Ms. Jeannie is thoroughly lucky to have come from a family of cooking adventurers. Her parents, her sisters, her husband all love to cook and enjoy experimenting with new flavors and diverse ingredients.
When she was small, Ms. Jeannie’s mother taught her the “old-fashioned” way of baking, with recipes handed down from generation to generation. Which meant everything, always, was made by scratch. Cookies, cakes, pies, puddings, chocolate sauce, whipped cream, every decadent delight was made by our hands with real, whole ingredients.
As Ms. Jeannie grew and started her own experimenting, this love of building creations from the mixing bowl up stemmed out into other aspects of the palatte: homemade tomato sauce, chicken broth, pasta, salad dressings, soups, breads…it was thrilling to know that she could indeed make anything she wanted.
One of her most favorite things to make is pie crust. There is something about lumping a few, simple ingredients together in a bowl, mixing it about and then rolling it out into a delightful sheet of smooth paper-like dough.
There are challenges still though – even after all these years… like that wonderful flip of the thumb that makes a beautiful scalloped edge around the rim of the pie crust.Ms. Jeannie cannot seem to master this for the life of her. Instead she opts for the more rustic, “provincial” style of folding over the extra dough, which creates a very humble look.
Ms. Jeannie was consistently taught by her mother that using good ingredients was just as important as using good equipment. Which meant having a good set of mixing bowls, rolling pins , flour sifters and a pastry cloth. Necessities. Each and every one of them.
When Ms. Jeannie was off to college and on her own, she tried to cut a few corners in the equipment department. Using an empty wine bottle as a rolling pin, the wooden cutting board as a pastry cloth and a fork in place of a dough cutter, Ms. Jeannie was off and baking to somewhat satisfactory results. Sometimes the dough would be tough and difficult to work, flour would get all over everything (almost always on the floor!) and the dough never rolled out perfectly on the square cutting board – usually lopping off one side, making it thicker in that section then all the others.
For years she baked like this – improvising and substituting, working with what she had at hand instead of getting the proper tools. A pastry cloth – that is really what Ms. Jeannie desperately needed. But she always seemed to overlook this one neccessity when she was out shopping.
Until…two months ago! When she FINALLY she purchased a pastry cloth at the kitchen supply store. It cost $5.00. What are on earth was she waiting for all this time? It was indeed a jubilant and monumental day:)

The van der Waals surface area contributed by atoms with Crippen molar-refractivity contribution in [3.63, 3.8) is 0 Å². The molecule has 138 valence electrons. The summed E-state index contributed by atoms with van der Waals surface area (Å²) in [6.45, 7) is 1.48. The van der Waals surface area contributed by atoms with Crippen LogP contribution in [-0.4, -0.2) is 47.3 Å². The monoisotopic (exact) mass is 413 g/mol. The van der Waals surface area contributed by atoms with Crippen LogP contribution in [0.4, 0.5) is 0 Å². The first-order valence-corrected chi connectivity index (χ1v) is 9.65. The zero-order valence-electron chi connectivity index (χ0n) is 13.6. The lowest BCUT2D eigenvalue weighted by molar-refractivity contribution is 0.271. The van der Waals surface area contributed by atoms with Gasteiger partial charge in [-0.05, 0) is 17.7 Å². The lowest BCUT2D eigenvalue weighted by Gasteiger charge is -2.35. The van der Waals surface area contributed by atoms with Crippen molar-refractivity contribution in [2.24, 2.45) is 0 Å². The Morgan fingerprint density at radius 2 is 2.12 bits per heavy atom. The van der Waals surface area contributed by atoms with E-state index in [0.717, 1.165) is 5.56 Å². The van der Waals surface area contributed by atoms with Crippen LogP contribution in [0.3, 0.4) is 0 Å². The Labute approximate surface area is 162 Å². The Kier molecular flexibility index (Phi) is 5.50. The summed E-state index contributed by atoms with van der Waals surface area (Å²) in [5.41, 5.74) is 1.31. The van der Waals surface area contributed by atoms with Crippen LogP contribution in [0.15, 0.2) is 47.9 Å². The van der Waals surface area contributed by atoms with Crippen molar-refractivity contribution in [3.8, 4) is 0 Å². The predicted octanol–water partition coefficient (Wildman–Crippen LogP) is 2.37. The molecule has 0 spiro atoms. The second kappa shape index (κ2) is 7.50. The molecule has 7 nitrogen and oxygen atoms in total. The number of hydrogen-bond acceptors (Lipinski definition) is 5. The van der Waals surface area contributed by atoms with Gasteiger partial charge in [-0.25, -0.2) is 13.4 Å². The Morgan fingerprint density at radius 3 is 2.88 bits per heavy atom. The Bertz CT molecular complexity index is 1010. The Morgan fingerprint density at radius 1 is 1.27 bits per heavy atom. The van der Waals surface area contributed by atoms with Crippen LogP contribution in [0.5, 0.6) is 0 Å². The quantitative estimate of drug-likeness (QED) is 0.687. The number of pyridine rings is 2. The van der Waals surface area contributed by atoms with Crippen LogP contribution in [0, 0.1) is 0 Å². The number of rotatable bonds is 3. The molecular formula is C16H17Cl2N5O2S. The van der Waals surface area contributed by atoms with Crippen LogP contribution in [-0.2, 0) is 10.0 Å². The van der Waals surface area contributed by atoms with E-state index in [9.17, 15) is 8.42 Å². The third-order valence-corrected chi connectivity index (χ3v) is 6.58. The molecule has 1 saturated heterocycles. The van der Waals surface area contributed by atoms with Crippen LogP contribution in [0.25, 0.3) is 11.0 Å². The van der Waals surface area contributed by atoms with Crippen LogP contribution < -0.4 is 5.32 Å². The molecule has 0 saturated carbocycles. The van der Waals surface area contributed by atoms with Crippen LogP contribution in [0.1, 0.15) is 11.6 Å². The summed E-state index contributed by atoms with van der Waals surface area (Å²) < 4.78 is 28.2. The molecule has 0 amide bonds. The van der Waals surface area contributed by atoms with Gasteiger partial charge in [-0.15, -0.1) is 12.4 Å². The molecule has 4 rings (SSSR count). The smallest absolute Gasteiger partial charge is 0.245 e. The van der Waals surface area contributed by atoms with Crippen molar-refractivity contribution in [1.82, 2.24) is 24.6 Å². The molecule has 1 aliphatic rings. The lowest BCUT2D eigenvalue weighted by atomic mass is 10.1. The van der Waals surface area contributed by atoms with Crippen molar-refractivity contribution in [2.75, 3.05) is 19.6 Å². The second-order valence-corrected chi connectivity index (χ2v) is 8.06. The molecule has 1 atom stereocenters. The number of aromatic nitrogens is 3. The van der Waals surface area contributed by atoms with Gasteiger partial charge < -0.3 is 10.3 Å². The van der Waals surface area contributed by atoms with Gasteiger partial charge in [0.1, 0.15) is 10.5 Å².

Now, whatever Ms. Jeannie rolls out onto this magic carpet comes out lighter, flakier and more evenly consistent. It is completely marvelous! As it turns out – pastry cloths have been in use for over a century. Because they are made usually from unbleached cotton and/or oilcloth they provide a wonderful non-stick work environment. Seasoned with a little flour and carefully stored, pastry cloths can last for years. Marvelous, says Ms. Jeannie, since it took her years to acquire!
Here is Ms. Jeannie’s latest creation using her lovely kitchen helper… (note the rustic crust!)
Simple Tomato Basil Tart – Serves 4
1 cup flour
1/4 tsp. salt
6 tablespoons of vegetable shortening
1/4 cup ice cold water
1/2 lb. Farmer’s cheese
4 large handfuls of fresh basil, washed and torn in pieces
2 lbs. organic home-grown cherry tomatoes, washed and cut in half
3 tablespoons olive oil
Salt & Pepper to taste
1. Preheat the oven to 350 degrees. Place the halved tomatoes in a medium size bowl and toss in 3/4 of the fresh basil. Add the olive oil, salt and pepper and mix to combine. Set bowl aside and let tomatoes marinate while you make the dough.
2. Now onto the dough. In a large mixing bowl, combine the flour, salt and shortening. Using a dough cutter (or a fork – in Ms. Jeannie’s case) mash the shortening into the flour until it forms small crumb-like bits. Add the cold water and combine until dough forms. Knead it lightly into a ball with your hands. Just until it is no longer sticky. Be careful not to overwork the dough – then it will become tough.
3. Sprinkle a small handful of flour on your work surface (aka the pastry cloth!) and roll the dough out as thinly as possible. Place crust in a round cake pan and bake in oven just until the crust is firm but not brown. About 20-25 minutes.
4. Remove crust from oven, add the tomato/basil mixture. Take the farmers cheese and slice in thin chunks on top of the tomato mixture. Carefully mix cheese and tomatoes together with a spoon, making sure not to scrap a hole in the bottom crust. Top with the remaining 1/4 basil.
5. Return the tart to the oven and bake for 20 minutes. Broil for an additional 5-6 minutes until the cheese starts bubbling and turns golden brown.
6. Let rest for 10 minutes before serving.
Serve this with a simple side salad and a glass of white wine (Ms. Jeannie chose a Pinot Grigio) and you have a lovely, light, late-summer dinner!